New York-based Wool & Prince claims to have created a button-down with a difference
New York-based Wool & Prince claims to have created a button-down with a difference

Fancy the idea of a shirt you can wear for 100 days?

SOMETIMES in life, the question is not whether you could, but whether you should. You could let your toenails grow for a year, or brush your teeth with a Mars bar, or subsist on a diet of baked beans, piña colada and Happy Meals, but the consequences would probably outweigh the unadulterated joy of doing so.

So if you had a shirt that you could wear for 100 days without washing it, the resounding question remains: should you? For one American clothing business, the answer is a big "Yes".

New York-based Wool & Prince claims to have created a button-down with a difference - one that can be proudly worn for more than three months without having to begrudgingly conform to societies' draconian rules of basic hygiene.

The shirts are made from luxury wool, rather than cotton, which, the company says, gives the shirts their odour-resistant and crease-free properties.

Founder Mac Bishop wore the shirt for 100 days to demonstrate, during which he "did everything" in it. We can assume that didn't include showering.

Demand for the low-maintenance garms seems to be high.

The start-up company crowd-sourced its funding on raising $314,241 - considerably more than the $30,000 it was looking for.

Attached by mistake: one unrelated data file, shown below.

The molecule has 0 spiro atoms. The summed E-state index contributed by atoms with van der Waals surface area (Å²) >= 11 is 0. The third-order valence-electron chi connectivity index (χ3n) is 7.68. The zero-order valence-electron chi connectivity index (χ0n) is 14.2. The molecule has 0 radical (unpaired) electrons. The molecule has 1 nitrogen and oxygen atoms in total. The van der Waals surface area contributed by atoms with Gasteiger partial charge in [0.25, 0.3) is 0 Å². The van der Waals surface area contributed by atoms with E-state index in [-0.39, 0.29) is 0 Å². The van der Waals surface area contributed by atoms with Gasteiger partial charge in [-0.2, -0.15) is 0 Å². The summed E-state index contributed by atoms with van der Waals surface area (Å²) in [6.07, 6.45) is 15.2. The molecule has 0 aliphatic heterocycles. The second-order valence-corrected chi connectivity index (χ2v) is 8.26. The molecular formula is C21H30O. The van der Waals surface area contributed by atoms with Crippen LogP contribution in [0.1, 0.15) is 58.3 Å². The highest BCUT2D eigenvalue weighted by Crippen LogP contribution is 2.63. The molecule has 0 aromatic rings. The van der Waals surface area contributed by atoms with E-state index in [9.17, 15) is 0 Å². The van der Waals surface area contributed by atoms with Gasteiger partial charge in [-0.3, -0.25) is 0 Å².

There is an existing market for super durable clothing.

Teflon-coated school uniforms are popular with parents hoping to avoid their children coming home in rags each day and non-iron shirts have long been the saviour of work hard, play hard city slickers.

According to Mark Yates, head of quality and innovation for menswear at Marks & Spencer, who stock both such things, the company "is regularly introducing new innovations in menswear".

He points to its range of SmartWeave shirts that avoid embarrassing sweat patches, perfect for the intolerably hot British summer.

But if Wool & Prince's new shirts really do live up to their claims and we only need to wash and iron our shirts four times a year, surely this could be potentially devastating for the laundry business.

Maria Datta, owner of Valentino Dry Cleaners, who has more than 25 years experience laundering suits and shirts of the likes of Paul Smith and Alexander McQueen isn't worried yet.

"I have many shirts that say you're not meant to iron them, then they come out the wash and you still have to. Besides, if anything spills on your shirt, you can't wait 100 days to clean it."

Indeed, perhaps the real question is not whether you could last 100 days without washing your shirt, but whether you could last 100 days without eating spaghetti.